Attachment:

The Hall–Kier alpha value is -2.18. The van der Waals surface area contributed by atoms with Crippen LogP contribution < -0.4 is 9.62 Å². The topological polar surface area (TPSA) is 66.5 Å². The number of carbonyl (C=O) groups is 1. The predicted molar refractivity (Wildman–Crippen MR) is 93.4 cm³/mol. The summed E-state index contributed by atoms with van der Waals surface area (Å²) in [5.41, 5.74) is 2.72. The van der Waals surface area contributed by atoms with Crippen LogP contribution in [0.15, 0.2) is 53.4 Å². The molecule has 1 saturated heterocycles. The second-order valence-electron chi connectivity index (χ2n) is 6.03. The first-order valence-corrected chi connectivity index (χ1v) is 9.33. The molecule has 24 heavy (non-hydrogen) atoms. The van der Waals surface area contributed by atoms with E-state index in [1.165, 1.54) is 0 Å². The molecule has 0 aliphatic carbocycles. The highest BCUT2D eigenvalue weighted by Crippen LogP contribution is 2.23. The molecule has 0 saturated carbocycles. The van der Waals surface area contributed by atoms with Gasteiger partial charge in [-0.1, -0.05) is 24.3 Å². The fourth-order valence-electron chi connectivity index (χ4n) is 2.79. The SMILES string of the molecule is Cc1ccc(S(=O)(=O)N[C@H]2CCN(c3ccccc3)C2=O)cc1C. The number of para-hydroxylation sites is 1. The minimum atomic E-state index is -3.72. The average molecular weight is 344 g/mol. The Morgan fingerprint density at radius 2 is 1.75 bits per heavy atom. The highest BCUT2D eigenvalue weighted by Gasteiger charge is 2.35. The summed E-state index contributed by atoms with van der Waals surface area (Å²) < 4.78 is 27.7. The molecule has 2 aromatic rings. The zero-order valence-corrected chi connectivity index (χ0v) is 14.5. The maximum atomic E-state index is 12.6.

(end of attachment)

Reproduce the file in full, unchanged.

The Hall–Kier alpha value is -2.18. The van der Waals surface area contributed by atoms with Crippen LogP contribution < -0.4 is 9.62 Å². The topological polar surface area (TPSA) is 66.5 Å². The number of carbonyl (C=O) groups is 1. The predicted molar refractivity (Wildman–Crippen MR) is 93.4 cm³/mol. The summed E-state index contributed by atoms with van der Waals surface area (Å²) in [5.41, 5.74) is 2.72. The van der Waals surface area contributed by atoms with Crippen LogP contribution in [0.15, 0.2) is 53.4 Å². The molecule has 1 saturated heterocycles. The second-order valence-electron chi connectivity index (χ2n) is 6.03. The first-order valence-corrected chi connectivity index (χ1v) is 9.33. The molecule has 24 heavy (non-hydrogen) atoms. The van der Waals surface area contributed by atoms with E-state index in [1.165, 1.54) is 0 Å². The molecule has 0 aliphatic carbocycles. The highest BCUT2D eigenvalue weighted by Crippen LogP contribution is 2.23. The molecule has 0 saturated carbocycles. The van der Waals surface area contributed by atoms with Gasteiger partial charge in [-0.1, -0.05) is 24.3 Å². The fourth-order valence-electron chi connectivity index (χ4n) is 2.79. The SMILES string of the molecule is Cc1ccc(S(=O)(=O)N[C@H]2CCN(c3ccccc3)C2=O)cc1C. The number of para-hydroxylation sites is 1. The minimum atomic E-state index is -3.72. The average molecular weight is 344 g/mol. The Morgan fingerprint density at radius 2 is 1.75 bits per heavy atom. The highest BCUT2D eigenvalue weighted by Gasteiger charge is 2.35. The summed E-state index contributed by atoms with van der Waals surface area (Å²) < 4.78 is 27.7. The molecule has 2 aromatic rings. The zero-order valence-corrected chi connectivity index (χ0v) is 14.5. The maximum atomic E-state index is 12.6.